Threats: House spiders are nuisance pests but pose no threats to humans.

    Prevention: To prevent common house spiders from entering the home, seal cracks and use screens on windows and doors. Use a vacuum to remove adults, egg sacs and webs. If a broom is used, adults usually escape.


    Jumping Spiders

    Jumping Spiders
  • Color: Usually black, sometimes brown, tan, or gray, and usually with pale markings.
  • Legs: 8
  • Shape: Compact with relatively short legs
  • Size: 1/8 – 3/4"
  • Antennae: No
  • Region: Found throughout U.S.
  • Description: The common name comes from their jumping ability and habit which they use to capture prey. They are an occasional nuisance pest indoors, and some colored species may cause concern when people mistake them for Black Widow spiders. About 300 species of jumping spiders are found in the United States and Canada.

    Habits: Jumping spiders do not construct snare webs but do build web retreats which are loosely woven, saclike, composed of several envelopes and usually have two openings. Unlike most spiders, jumping spiders are active during the daytime and seem to like sunshine. They are hunters and have the keenest vision of all spiders, being able to detect and react to movement up to 18" in distance; however their night vision is very poor. They can rapidly move both sideways and backwards for short distances. As their name implies, they are excellent jumpers.

    Habitat: Retreats may be built under furniture, in drapery folds, between books on bookshelves, in cracks found in wood floors, around door and window molding, etc. Outside retreats may be found under loose bark, between leaves, etc. Indoors, spiders will usually be found hunting around windows and doors because more insects are attracted to these areas and their vision is best in sunlit areas. Outdoors, jumping spiders are commonly seen running over tree bark, under stones and boards, on bushes, fences, decks and the outside of buildings, especially sunny areas.

    Threats: While they can bite, the jumping spider bite is not poisonous. They are not considered dangerous.

    Prevention: Need to know how to get rid of jumping spiders? In addition to sealing cracks and screening doors and windows, exclusion and the removal of outdoor harborages is key. Indoors, removal with a vacuum is best followed by disposal of the vacuum bag outside.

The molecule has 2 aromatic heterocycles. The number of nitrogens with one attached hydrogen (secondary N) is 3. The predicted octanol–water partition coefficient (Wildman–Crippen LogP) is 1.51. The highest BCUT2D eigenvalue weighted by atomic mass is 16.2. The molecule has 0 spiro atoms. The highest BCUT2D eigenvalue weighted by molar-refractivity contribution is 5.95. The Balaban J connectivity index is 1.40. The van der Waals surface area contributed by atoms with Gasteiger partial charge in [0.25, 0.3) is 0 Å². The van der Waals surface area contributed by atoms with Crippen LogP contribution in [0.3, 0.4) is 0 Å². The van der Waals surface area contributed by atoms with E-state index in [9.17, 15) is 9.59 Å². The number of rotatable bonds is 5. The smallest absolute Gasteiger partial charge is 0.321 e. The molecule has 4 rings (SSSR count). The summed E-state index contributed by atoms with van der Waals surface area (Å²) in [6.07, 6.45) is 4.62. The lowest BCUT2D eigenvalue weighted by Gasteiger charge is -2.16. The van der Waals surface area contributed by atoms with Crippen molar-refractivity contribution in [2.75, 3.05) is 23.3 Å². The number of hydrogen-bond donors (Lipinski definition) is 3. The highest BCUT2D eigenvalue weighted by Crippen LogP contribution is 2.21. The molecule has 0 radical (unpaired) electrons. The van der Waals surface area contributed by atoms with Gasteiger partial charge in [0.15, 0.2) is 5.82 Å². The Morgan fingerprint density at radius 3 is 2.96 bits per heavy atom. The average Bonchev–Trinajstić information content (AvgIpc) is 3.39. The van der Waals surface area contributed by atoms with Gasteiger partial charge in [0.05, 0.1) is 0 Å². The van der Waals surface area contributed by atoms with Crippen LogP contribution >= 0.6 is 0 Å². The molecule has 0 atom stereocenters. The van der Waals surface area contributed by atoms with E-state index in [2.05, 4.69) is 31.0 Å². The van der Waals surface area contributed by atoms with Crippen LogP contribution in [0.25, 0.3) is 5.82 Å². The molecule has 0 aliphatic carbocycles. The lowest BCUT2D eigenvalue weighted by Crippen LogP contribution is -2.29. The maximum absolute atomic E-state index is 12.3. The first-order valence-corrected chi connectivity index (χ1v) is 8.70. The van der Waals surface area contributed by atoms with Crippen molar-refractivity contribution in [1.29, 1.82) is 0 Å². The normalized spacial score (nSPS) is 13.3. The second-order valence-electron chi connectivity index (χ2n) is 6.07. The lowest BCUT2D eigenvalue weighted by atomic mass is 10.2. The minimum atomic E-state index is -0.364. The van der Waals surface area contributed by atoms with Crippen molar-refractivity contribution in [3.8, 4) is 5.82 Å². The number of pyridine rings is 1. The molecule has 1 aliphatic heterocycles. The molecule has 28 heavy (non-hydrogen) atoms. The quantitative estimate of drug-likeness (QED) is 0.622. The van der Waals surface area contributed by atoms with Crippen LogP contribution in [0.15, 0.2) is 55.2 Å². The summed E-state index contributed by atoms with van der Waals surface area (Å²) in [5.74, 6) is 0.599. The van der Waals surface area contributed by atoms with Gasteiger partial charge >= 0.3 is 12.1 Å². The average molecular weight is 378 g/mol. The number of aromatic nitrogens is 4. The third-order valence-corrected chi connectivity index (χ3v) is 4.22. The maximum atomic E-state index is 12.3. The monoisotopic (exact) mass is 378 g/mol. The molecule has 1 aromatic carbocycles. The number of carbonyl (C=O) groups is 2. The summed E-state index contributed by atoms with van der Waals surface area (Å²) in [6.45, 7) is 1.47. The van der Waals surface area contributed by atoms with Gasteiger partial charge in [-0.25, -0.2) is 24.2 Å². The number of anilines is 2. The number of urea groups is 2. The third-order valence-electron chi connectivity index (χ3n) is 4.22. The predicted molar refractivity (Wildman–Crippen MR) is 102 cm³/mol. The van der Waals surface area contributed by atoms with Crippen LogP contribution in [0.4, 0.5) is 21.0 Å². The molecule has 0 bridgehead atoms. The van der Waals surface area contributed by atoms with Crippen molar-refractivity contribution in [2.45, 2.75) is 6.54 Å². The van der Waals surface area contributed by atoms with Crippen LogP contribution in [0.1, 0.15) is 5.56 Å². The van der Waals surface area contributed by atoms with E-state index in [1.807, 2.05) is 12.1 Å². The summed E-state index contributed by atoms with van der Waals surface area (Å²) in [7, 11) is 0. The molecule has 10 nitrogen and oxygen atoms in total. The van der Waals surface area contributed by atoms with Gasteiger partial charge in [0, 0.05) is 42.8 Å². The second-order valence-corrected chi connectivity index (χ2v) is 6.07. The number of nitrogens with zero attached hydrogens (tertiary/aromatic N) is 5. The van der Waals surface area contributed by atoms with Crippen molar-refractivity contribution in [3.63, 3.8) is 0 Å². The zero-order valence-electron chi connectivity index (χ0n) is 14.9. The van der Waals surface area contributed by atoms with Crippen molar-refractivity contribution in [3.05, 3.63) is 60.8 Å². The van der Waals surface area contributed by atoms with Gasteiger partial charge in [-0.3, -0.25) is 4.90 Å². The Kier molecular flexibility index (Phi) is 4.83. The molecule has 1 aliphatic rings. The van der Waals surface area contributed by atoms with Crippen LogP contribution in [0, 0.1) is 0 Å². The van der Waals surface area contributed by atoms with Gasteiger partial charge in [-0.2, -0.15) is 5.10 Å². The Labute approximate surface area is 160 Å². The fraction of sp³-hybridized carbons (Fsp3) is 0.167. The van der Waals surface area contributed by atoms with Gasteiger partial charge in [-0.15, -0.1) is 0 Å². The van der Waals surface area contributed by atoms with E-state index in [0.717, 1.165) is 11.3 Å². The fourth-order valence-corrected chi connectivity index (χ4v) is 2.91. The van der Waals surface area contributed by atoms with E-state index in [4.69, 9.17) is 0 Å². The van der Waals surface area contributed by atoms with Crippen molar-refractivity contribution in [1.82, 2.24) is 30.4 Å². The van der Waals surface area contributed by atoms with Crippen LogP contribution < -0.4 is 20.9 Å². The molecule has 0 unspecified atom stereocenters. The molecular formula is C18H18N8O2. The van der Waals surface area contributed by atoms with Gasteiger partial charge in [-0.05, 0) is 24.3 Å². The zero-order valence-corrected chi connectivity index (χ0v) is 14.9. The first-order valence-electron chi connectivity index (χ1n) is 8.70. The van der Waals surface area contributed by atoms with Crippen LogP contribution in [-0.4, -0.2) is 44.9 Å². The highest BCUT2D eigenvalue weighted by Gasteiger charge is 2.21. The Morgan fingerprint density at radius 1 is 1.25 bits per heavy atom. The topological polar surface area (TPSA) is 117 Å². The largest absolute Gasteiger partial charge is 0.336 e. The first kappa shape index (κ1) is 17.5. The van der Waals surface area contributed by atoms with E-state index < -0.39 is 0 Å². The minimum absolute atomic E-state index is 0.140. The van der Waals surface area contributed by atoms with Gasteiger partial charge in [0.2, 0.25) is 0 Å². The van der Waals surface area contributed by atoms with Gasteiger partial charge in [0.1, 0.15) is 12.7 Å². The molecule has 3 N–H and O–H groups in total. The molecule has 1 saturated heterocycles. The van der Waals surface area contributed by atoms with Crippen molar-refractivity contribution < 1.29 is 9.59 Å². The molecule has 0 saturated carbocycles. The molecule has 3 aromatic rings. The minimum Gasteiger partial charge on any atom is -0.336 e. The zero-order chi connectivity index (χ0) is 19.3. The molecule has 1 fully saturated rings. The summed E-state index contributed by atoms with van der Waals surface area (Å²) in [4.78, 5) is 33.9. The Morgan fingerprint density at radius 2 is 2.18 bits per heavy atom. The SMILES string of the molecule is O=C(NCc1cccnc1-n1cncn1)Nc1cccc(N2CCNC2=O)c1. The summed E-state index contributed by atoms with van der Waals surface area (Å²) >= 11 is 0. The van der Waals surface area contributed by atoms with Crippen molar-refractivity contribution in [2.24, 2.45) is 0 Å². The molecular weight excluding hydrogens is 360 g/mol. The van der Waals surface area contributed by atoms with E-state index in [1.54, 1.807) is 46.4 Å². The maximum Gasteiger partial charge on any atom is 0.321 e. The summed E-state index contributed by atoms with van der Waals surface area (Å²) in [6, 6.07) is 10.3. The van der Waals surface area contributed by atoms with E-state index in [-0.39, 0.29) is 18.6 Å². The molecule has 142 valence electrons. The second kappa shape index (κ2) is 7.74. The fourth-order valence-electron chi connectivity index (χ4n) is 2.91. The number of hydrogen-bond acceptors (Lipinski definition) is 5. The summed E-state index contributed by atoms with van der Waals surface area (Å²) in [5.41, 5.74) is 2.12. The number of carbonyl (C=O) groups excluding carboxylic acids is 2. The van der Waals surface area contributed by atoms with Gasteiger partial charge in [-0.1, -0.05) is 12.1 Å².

Wolf Spiders

    Wolf Spiders
  • Color: Usually dark brown, often with paler stripes or markings, or sometimes yellow with dark stripes or markings.
  • Legs: 8
  • Shape: Stout-robust body with long, spiny legs
  • Size: 3/8 – 1 3/8" (female), 1/4 – 3/4" (male)
  • Antennae: No
  • Region: Found throughout U.S.
  • Description: Wolf spiders are hunting spiders and will chase their prey. These spiders are often big and hairy which alarms some people, but they are primarily nuisance pests. Over 100 species occur in the United States and Canada.

    Habits: Wolf spiders actively hunt during the night and sometimes during the day. They are fast on their feet and pursue prey. Because of these habits, they are commonly seen by people.

    Habitat: Wolf spiders may enter structures in search of prey. Although they are not inclined to be permanent residents in structures, once inside, they often stay. Inside they tend to stay at or near floor level, especially along walls under furniture and other objects. Wolf spiders may be brought indoors with firewood. Outside they can be found under stones, landscape timbers, firewood, under decks in leaf litter, etc. They often rest in such sheltered places during the day.

    Threats: Because wolf spiders feed on a variety of insects, including crop pests, they can be beneficial. Wolf spiders can bite, but it's extremely rare to experience a wolf spider bite unprovoked. They will only bite if they are handled. The presence of wolf spiders in homes is usually accidental.

    Prevention: To get rid of wolf spiders, seal cracks on the outside of the home and use screens on doors and windows. Pest management professionals will often place glue traps where the wolf spiders have been seen in order to remove them from the home.

    Source: National Pest Management Association